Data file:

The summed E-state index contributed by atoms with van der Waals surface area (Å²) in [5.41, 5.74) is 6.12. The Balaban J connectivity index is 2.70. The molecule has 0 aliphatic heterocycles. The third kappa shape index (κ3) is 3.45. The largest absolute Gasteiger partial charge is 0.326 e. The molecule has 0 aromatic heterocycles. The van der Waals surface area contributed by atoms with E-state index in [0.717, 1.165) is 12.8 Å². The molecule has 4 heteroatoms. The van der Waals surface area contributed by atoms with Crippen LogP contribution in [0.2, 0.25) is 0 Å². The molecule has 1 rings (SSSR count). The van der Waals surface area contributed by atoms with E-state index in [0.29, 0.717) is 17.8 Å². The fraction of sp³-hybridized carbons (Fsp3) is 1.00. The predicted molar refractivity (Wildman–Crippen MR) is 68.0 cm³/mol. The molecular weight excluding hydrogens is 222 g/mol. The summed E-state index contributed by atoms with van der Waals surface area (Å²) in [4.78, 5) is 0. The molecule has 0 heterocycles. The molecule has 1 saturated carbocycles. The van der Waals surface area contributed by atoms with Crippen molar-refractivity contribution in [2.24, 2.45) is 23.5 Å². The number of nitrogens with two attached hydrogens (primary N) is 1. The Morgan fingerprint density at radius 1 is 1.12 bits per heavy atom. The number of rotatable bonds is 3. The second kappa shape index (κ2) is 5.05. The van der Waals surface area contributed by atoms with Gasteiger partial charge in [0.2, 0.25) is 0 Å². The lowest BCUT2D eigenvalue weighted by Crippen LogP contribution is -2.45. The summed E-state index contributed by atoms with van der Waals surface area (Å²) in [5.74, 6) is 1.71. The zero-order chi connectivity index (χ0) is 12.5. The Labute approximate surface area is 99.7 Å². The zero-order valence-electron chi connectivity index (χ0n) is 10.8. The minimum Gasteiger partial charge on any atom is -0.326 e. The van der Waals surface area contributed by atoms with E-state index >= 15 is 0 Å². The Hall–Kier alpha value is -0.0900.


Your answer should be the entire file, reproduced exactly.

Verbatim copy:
The summed E-state index contributed by atoms with van der Waals surface area (Å²) in [5.41, 5.74) is 6.12. The Balaban J connectivity index is 2.70. The molecule has 0 aliphatic heterocycles. The third kappa shape index (κ3) is 3.45. The largest absolute Gasteiger partial charge is 0.326 e. The molecule has 0 aromatic heterocycles. The van der Waals surface area contributed by atoms with E-state index in [0.717, 1.165) is 12.8 Å². The molecule has 4 heteroatoms. The van der Waals surface area contributed by atoms with Crippen LogP contribution in [0.2, 0.25) is 0 Å². The molecule has 1 rings (SSSR count). The van der Waals surface area contributed by atoms with E-state index in [0.29, 0.717) is 17.8 Å². The fraction of sp³-hybridized carbons (Fsp3) is 1.00. The predicted molar refractivity (Wildman–Crippen MR) is 68.0 cm³/mol. The molecular weight excluding hydrogens is 222 g/mol. The summed E-state index contributed by atoms with van der Waals surface area (Å²) in [4.78, 5) is 0. The molecule has 0 heterocycles. The molecule has 1 saturated carbocycles. The van der Waals surface area contributed by atoms with Crippen molar-refractivity contribution in [2.24, 2.45) is 23.5 Å². The number of nitrogens with two attached hydrogens (primary N) is 1. The Morgan fingerprint density at radius 1 is 1.12 bits per heavy atom. The number of rotatable bonds is 3. The second kappa shape index (κ2) is 5.05. The van der Waals surface area contributed by atoms with Gasteiger partial charge in [0.2, 0.25) is 0 Å². The lowest BCUT2D eigenvalue weighted by Crippen LogP contribution is -2.45. The summed E-state index contributed by atoms with van der Waals surface area (Å²) in [5.74, 6) is 1.71. The zero-order chi connectivity index (χ0) is 12.5. The Labute approximate surface area is 99.7 Å². The zero-order valence-electron chi connectivity index (χ0n) is 10.8. The minimum Gasteiger partial charge on any atom is -0.326 e. The van der Waals surface area contributed by atoms with E-state index >= 15 is 0 Å². The Hall–Kier alpha value is -0.0900.